KST also functions as a home. So many folks say to us, “I feel seen when I come into Kelly Strayhorn.” How I interpret that is, “I feel seen in my identity and who I am. I might be marginalized in other spaces, but I am celebrated in this space.” I see the role of KST as helping people see themselves but also helping to build community between folks who may not otherwise be in community with each other.
Over the years, folks have come to identify our neighborhood—and I could even say the East End—with KST and vice versa. I remember first working at KST in 2009, and there was still hesitation from visitors around coming into this neighborhood—which I believe has always had great value and has been a home to many great people—but over time, we don’t get those questions anymore. I think KST has played a role in creating a space where folks feel they belong.
What is the curation process for KST like? How do you decide what art and performances you will show?
Our mission is to be a home for creative experimentation, community dialogue, and collective action rooted in the liberation of Black and queer people. We’ve always made it a priority to have a vast array of identities both in our audience and on stage. When I say that, I’m not only talking about as people and various demographics, but also about the way in which art shows up. We work with contemporary performance makers that are interested in sociopolitical topics and identity. Nina Simone says that the artist’s duty is to reflect the times, and that’s a pinnacle philosophy that we take with us in terms of our curation. And when you’re working with real issues and topics, the work isn’t always beautiful and virtuosic, because that’s not actually reflective of our world and what we need to come together around and discuss. The artistic work is an opportunity to learn something together—the audience with the artists—we’re learning together inside of an artwork that has often taken many years of research and development, rehearsals, funding, partners, a design team, and so on and so forth to create. That deep research, time, and intention creates this synergy and place of learning for all of us.
Have you felt the ripple effect of that work and community making in the neighborhood?
We have! We led a tour with a class from the University of Pittsburgh the other day. I was outside KST talking about the history of the theater, and there was a community member—a woman probably in her late sixties, if not early seventies—who kindly interrupted me and offered her memories of KST and the Regent Theatre. She spoke about the importance of our space, remembering it as a pivotal place for community and sharing, not only with me as the current executive director of KST but also with these students who are both from Pittsburgh and have come here from other places. Then, we were walking up Penn Avenue towards KST’s Alloy Studios, and there was another woman who stopped us, also probably in her early seventies. She was a new community member. She asked, “What’s going on? I wanna go. Tell me about it.” She was so excited to be moving into this neighborhood and learning more through KST, through a home that we’ve created for her and for so many others who have been here before her. I view these meaningful engagements with community members as one of the roles of KST.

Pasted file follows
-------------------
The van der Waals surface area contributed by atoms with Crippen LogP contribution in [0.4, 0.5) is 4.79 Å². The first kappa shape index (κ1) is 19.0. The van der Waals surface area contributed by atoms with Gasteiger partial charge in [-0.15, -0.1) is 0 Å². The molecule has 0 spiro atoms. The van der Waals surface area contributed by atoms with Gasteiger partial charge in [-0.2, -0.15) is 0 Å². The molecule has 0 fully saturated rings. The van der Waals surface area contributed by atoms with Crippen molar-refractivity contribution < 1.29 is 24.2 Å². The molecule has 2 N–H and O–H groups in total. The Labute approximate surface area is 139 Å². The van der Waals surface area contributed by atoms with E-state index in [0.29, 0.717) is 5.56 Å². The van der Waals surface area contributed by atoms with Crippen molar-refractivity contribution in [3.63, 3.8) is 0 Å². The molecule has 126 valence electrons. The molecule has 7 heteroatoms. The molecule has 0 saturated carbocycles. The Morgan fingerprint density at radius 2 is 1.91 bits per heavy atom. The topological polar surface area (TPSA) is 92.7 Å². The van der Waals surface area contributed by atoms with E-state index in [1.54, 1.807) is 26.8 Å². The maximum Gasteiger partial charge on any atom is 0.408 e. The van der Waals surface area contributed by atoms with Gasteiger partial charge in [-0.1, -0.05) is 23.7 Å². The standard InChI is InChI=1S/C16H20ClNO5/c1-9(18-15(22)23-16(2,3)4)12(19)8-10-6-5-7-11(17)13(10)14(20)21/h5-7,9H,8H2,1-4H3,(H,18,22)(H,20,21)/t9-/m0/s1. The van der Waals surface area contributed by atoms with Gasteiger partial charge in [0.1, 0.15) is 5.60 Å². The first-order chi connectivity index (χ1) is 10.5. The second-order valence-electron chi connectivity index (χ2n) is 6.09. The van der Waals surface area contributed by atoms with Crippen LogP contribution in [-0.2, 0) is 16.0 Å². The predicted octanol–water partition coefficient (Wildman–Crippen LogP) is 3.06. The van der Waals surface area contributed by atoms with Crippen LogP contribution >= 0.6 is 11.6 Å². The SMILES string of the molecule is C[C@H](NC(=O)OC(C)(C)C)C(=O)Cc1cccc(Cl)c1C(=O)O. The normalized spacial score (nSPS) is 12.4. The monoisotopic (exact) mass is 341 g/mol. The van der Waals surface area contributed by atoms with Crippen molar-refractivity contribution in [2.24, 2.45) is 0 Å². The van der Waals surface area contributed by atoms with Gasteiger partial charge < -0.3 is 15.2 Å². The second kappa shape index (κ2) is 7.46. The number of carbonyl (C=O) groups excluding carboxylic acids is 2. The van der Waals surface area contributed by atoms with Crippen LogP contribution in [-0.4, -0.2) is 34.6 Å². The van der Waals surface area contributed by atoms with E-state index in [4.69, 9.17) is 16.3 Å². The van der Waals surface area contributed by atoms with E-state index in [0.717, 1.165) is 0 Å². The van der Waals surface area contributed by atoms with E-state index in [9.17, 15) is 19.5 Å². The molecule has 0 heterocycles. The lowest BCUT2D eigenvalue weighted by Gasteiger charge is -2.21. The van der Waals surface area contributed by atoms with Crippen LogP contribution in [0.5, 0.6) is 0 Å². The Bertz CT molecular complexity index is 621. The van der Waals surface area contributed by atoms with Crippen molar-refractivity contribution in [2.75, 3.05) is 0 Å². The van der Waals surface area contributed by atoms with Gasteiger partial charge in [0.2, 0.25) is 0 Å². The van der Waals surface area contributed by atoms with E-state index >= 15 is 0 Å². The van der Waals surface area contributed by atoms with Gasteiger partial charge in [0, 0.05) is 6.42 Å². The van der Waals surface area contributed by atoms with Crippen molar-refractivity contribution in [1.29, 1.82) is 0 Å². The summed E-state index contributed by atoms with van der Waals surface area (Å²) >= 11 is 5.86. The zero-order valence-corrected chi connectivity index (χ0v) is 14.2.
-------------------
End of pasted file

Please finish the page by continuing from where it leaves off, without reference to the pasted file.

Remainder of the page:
We are all here together in this neighborhood for a purpose, and we share knowledge and culture with each other—KST helps connect those dots.
What’s next for KST?
We’re about to release our strategic plan, which I’m really excited about. It’s called Owning our Future, Thriving Where We Live. It’s about our collective ability to own our communities and our neighborhoods, especially right now when there are such uncertainties sometimes about our futures. There are such uncertainties when we think about the recent attacks on the rights of LGBTQ+ people, uncertainties when we think about the banning of books and the de-funding of libraries, uncertainties when we think about the overturning of Roe v. Wade—and this has implications for everything, from our education to our own bodies. So, Owning our Future, Thriving Where We Live is our strategic plan and vision moving forward. We worked with an amazing national art strategist. After conversations with stakeholders, board members, staff, and artists, we came to not only the vision and strategic plan, but also clarifying our mission and the priorities that you’ll see within it.
Is there anything else you’d like to share?
I want to extend an invitation to everyone to come to KST and check out our events and programs! During the pandemic, we also did a small cosmetic renovation of our lobby, so now we have a space that is dedicated to visual artists. I’m looking forward to welcoming you home to the Kelly Strayhorn Theater!